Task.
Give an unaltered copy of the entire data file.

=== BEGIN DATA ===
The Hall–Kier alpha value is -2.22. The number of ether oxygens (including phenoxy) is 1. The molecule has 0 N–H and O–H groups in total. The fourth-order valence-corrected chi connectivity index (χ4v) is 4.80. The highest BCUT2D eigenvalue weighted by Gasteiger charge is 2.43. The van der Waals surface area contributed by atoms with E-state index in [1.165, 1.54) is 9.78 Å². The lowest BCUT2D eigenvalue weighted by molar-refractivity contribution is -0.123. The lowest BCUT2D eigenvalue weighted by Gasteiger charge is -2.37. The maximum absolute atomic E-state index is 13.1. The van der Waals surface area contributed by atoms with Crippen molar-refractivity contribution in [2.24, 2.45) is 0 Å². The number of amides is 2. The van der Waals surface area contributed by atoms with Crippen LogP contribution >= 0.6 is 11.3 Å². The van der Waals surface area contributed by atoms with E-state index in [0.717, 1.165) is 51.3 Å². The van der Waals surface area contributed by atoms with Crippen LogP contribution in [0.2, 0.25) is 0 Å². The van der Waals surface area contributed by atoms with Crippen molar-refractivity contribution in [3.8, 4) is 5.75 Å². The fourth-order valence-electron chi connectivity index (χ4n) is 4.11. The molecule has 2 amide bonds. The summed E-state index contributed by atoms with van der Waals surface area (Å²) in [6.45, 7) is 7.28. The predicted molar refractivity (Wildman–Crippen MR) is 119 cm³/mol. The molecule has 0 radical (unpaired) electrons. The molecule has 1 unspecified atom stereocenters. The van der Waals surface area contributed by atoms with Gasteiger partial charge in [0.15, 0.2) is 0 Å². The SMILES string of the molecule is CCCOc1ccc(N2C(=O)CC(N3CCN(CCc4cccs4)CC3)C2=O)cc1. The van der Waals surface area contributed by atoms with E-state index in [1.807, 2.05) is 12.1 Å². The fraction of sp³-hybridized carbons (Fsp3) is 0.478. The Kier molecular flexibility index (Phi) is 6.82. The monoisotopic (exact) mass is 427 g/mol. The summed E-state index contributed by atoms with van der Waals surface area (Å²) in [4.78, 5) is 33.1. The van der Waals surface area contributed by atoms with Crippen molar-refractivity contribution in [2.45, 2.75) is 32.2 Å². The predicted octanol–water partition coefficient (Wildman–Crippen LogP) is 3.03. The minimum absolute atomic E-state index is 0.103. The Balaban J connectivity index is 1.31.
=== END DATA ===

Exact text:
The Hall–Kier alpha value is -2.22. The number of ether oxygens (including phenoxy) is 1. The molecule has 0 N–H and O–H groups in total. The fourth-order valence-corrected chi connectivity index (χ4v) is 4.80. The highest BCUT2D eigenvalue weighted by Gasteiger charge is 2.43. The van der Waals surface area contributed by atoms with E-state index in [1.165, 1.54) is 9.78 Å². The lowest BCUT2D eigenvalue weighted by molar-refractivity contribution is -0.123. The lowest BCUT2D eigenvalue weighted by Gasteiger charge is -2.37. The maximum absolute atomic E-state index is 13.1. The van der Waals surface area contributed by atoms with Crippen molar-refractivity contribution in [2.24, 2.45) is 0 Å². The number of amides is 2. The van der Waals surface area contributed by atoms with Crippen LogP contribution >= 0.6 is 11.3 Å². The van der Waals surface area contributed by atoms with E-state index in [0.717, 1.165) is 51.3 Å². The van der Waals surface area contributed by atoms with Crippen LogP contribution in [0.2, 0.25) is 0 Å². The van der Waals surface area contributed by atoms with Crippen molar-refractivity contribution in [3.8, 4) is 5.75 Å². The fourth-order valence-electron chi connectivity index (χ4n) is 4.11. The molecule has 2 amide bonds. The summed E-state index contributed by atoms with van der Waals surface area (Å²) in [6.45, 7) is 7.28. The predicted molar refractivity (Wildman–Crippen MR) is 119 cm³/mol. The molecule has 0 radical (unpaired) electrons. The molecule has 1 unspecified atom stereocenters. The van der Waals surface area contributed by atoms with Gasteiger partial charge in [0.15, 0.2) is 0 Å². The SMILES string of the molecule is CCCOc1ccc(N2C(=O)CC(N3CCN(CCc4cccs4)CC3)C2=O)cc1. The van der Waals surface area contributed by atoms with E-state index in [1.807, 2.05) is 12.1 Å². The fraction of sp³-hybridized carbons (Fsp3) is 0.478. The Kier molecular flexibility index (Phi) is 6.82. The monoisotopic (exact) mass is 427 g/mol. The summed E-state index contributed by atoms with van der Waals surface area (Å²) in [4.78, 5) is 33.1. The van der Waals surface area contributed by atoms with Crippen molar-refractivity contribution in [2.45, 2.75) is 32.2 Å². The predicted octanol–water partition coefficient (Wildman–Crippen LogP) is 3.03. The minimum absolute atomic E-state index is 0.103. The Balaban J connectivity index is 1.31.